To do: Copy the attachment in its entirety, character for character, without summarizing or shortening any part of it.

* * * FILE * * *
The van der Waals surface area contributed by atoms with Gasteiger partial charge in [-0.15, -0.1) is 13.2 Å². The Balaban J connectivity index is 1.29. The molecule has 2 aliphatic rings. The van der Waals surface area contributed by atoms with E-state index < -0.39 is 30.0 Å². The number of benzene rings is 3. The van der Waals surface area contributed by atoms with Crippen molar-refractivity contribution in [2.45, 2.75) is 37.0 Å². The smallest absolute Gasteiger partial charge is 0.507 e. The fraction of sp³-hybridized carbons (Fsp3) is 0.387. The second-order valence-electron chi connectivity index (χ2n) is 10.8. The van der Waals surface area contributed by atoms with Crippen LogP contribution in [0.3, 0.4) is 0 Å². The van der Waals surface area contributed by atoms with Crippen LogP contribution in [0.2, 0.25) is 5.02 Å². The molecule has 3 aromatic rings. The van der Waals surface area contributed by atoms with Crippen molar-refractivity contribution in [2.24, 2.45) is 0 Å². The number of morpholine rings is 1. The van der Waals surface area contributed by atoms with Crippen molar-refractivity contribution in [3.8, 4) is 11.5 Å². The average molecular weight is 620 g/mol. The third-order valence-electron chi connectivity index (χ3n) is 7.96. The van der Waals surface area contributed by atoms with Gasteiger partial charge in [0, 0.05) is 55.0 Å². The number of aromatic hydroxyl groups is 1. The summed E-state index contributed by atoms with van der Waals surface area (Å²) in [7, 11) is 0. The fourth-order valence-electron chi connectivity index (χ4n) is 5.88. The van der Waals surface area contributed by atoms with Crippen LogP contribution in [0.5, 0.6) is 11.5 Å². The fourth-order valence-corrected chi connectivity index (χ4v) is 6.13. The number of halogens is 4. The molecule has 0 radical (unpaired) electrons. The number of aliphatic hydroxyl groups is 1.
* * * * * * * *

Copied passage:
The van der Waals surface area contributed by atoms with Gasteiger partial charge in [-0.15, -0.1) is 13.2 Å². The Balaban J connectivity index is 1.29. The molecule has 2 aliphatic rings. The van der Waals surface area contributed by atoms with E-state index < -0.39 is 30.0 Å². The number of benzene rings is 3. The van der Waals surface area contributed by atoms with Crippen molar-refractivity contribution in [2.45, 2.75) is 37.0 Å². The smallest absolute Gasteiger partial charge is 0.507 e. The fraction of sp³-hybridized carbons (Fsp3) is 0.387. The second-order valence-electron chi connectivity index (χ2n) is 10.8. The van der Waals surface area contributed by atoms with Crippen LogP contribution in [0.3, 0.4) is 0 Å². The van der Waals surface area contributed by atoms with Crippen LogP contribution in [0.2, 0.25) is 5.02 Å². The molecule has 3 aromatic rings. The van der Waals surface area contributed by atoms with Crippen molar-refractivity contribution in [2.24, 2.45) is 0 Å². The number of morpholine rings is 1. The van der Waals surface area contributed by atoms with Crippen molar-refractivity contribution in [3.8, 4) is 11.5 Å². The average molecular weight is 620 g/mol. The third-order valence-electron chi connectivity index (χ3n) is 7.96. The van der Waals surface area contributed by atoms with Gasteiger partial charge in [0, 0.05) is 55.0 Å². The number of aromatic hydroxyl groups is 1. The summed E-state index contributed by atoms with van der Waals surface area (Å²) in [7, 11) is 0. The fourth-order valence-electron chi connectivity index (χ4n) is 5.88. The van der Waals surface area contributed by atoms with Crippen LogP contribution in [0.5, 0.6) is 11.5 Å². The fourth-order valence-corrected chi connectivity index (χ4v) is 6.13. The number of halogens is 4. The molecule has 0 radical (unpaired) electrons. The number of aliphatic hydroxyl groups is 1.